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Unconventional cabinet oppositethink
Unconventional cabinet oppositethink
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Old 29th October 2009, 06:00 AM   #1
Lensmonkey is offline Lensmonkey
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Default Unconventional cabinet oppositethink

Well it's like this... I went to the Kerville folk festival this year. (It was an amazing experience, tons of people sitting around playing music at a campfires) I noticed a fundamental issue that plagues acoustic guitars. The low end is pretty much non existent, especially in the bass variety. Acoustic guitars are generally built around the idea of vibrating a sound board via a bridge. Analytical photography indicates that sound propagates from the center of the bridge and the sound hole, and of course the strings themselves. So the body is just a cabinet. In good speaker design the goal is usually to be neutral but I'd like to do the opposite and really reinforce the lower tones. I have been looking at various designs and suppose that a vented or ported cabinet would be best for this. But I am wide open to suggestions. For now I am thinking of the whole front surface of the cabinet (a very thin piece of wood or other material) as the driver, with the bridge- the "magnet"- in the center. I have looked at several neat calculators for determining volume etc. but they require values (for Q etc.) from speaker manufacturers that I cannot figure out how to evaluate. Then where is optimal placement for a port? This challenge is somewhat counter-intuitive for speaker design as I think that using resonant frequencies to actually boost the lower tones is necessary. On a bass The "E" is the lowest string . It is about 41 hertz. "A" is next at about 55 HZ. "D" is about 73.5 HZ and highest is "G" at 98 HZ. In conventional designs, the top two strings and on up are reproduced quite well and are easily heard as you all know, but 40 to 60HZ really disappear. I'd really appreciate any ideas to tackle this. I thought it might be fun to tackle the other end of the sound chain! So I guess it comes down to how to calculate cabinet dimensions and size/placement for port. Same old questions. though with some wrinkles; should the back of the cabinet be thin too to act as a kind of passive radiator? Whatever it takes to boost the bass.Later of course it will be cabinet shape. (rectangular guitars are maybe only cool for Bo Diddley!)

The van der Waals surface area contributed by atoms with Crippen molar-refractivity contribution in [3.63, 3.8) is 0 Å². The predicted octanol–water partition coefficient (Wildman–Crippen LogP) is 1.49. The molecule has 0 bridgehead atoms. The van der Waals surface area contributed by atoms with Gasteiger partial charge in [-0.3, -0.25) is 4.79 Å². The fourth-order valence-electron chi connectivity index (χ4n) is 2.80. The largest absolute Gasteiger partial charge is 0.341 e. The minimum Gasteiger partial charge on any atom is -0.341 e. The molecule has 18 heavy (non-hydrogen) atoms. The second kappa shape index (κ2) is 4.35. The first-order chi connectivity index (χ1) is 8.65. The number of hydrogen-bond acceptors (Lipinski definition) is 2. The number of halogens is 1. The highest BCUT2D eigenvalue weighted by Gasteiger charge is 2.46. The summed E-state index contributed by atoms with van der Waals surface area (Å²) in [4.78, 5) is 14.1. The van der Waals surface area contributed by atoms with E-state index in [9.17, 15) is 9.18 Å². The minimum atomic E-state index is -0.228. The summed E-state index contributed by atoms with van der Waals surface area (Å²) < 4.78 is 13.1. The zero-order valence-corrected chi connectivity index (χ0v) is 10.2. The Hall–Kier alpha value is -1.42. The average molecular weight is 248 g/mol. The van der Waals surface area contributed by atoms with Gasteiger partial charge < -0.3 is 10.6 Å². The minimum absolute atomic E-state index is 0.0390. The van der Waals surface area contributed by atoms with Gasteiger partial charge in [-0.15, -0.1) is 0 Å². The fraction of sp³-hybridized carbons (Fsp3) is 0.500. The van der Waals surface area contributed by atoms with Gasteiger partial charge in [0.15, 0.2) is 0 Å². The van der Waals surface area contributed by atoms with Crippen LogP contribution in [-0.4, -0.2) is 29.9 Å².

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Old 29th October 2009, 02:37 PM   #2
danielm is offline danielm  United States
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I've been on staff at KFF for years... Very cool gig!
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Old 29th October 2009, 04:34 PM   #3
bjorno is offline bjorno  Sweden
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Originally Posted by Lensmonkey View Post